JPEG resolution analysis: The RX100 IV is just about the best in this group for resolution when you’re shooting JPEG images, although the Canon G7 X runs it a close second. Surprisingly, perhaps, the Panasonic LX100 is in third place – but then although its sensor is larger, its multi-aspect ratio sensor means it’s limited to a little over 12 megapixels. Less surprisingly, the X30 brings up the rear – it also has a 12-megapixel sensor, and a relatively small one at that.
Raw (converted to TIFF) resolution analysis: The pattern is repeated for raw files, with the Sony RX100 IV narrowly beating the Canon G7 X, and the Panasonic and Fuji in third and fourth places respectively.
Sample resolution charts
This is the chart we use for testing camera resolution. The key area is just to the right of centre, where a series of converging lines indicates the point at which the camera can no longer resolve them individually. We shoot this chart at all of the camera’s ISO settings, and here are two samples at ISO 200 and ISO 6400.
Dynamic range is a measure of the range of tones the sensor can capture. Cameras with low dynamic range will often show ‘blown’ highlights or blocked-in shadows. This test is carried out in controlled conditions using DxO hardware and analysis tools.
Dynamic range is measured in exposure values (EV). The higher the number the wider the range of brightness levels the camera can capture. This falls off with increasing ISO settings because the camera is having to amplify a weaker signal. Raw files capture a higher dynamic range because the image data is unprocessed.
Sony RX100 IV dynamic range charts
JPEG dynamic range analysis: All four cameras turn in a very similar performance in this test, although this time it’s the Canon G7 X that comes out on top, narrowly ahead of the Sony RX100 IV.
Raw (converted to TIFF) dynamic range analysis: The raw files tell a different story, however. Here, the Panasonic LX100 displays a remarkably consistent dynamic range across the whole ISO range. The Sony and Canon continue their tit-for-tat battle, each showing a similar reduction in dynamic range at higher ISOs, while the X30 lags slightly behind, as you’d expect given its smaller sensor.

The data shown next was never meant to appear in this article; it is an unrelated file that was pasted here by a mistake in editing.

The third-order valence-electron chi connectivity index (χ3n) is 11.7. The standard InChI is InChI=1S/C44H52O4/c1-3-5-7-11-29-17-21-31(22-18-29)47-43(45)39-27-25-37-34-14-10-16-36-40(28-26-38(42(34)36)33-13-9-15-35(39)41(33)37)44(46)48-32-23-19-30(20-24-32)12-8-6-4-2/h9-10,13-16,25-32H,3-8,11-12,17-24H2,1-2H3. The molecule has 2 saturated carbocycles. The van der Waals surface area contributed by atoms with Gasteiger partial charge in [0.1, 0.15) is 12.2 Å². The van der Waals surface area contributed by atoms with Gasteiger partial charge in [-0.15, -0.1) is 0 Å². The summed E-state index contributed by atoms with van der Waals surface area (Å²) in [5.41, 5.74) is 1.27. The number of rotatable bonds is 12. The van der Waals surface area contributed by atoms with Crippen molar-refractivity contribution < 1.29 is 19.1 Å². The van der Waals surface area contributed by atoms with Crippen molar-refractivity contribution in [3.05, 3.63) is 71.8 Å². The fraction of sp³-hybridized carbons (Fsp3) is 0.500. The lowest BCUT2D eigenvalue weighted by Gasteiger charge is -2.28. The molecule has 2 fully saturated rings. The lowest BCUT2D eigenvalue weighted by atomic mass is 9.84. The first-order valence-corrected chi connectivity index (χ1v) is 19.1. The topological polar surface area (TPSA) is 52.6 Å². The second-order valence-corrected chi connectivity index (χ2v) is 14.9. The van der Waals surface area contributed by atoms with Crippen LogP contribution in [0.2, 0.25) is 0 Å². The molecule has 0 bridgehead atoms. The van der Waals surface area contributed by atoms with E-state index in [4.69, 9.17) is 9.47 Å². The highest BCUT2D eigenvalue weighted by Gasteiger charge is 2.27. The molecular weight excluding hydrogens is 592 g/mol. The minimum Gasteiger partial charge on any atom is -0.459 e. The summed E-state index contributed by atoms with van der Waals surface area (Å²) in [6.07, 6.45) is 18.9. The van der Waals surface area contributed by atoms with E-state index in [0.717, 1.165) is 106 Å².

This is a test of the camera’s noise levels. The higher the signal to noise ratio, the greater the difference in strength between the real image data and random background noise, so the ‘cleaner’ the image will look. The higher the signal to noise ratio, the better.
Sony RX100 IV signal to noise ratio charts
JPEG signal to noise ratio analysis: The figures are so close here that you almost suspect camera makers are aiming for broadly the same levels of ‘acceptable’ noise in JPEG images.
Raw (converted to TIFF) signal to noise ratio analysis: Again, the Raw files tell a very different story. The Panasonic LX100 is the clear winner here, benefitting from its larger sensor and relatively low pixel count. The Canon G7 X is next, leaving the Sony RX100 IV trailing in third place, not far ahead of the Fuji X30. This means that the Sony’s raw files are inherently a little noisier than those of the Panasonic and Canon cameras.
Sample Sony RX100 IV ISO test results
The signal to noise ratio charts use laboratory test equipment, but we also shoot a real-world scene to get a visual indication of the camera’s noise levels across the ISO range. The right side of the scene is darkened deliberately because this makes noise more obvious.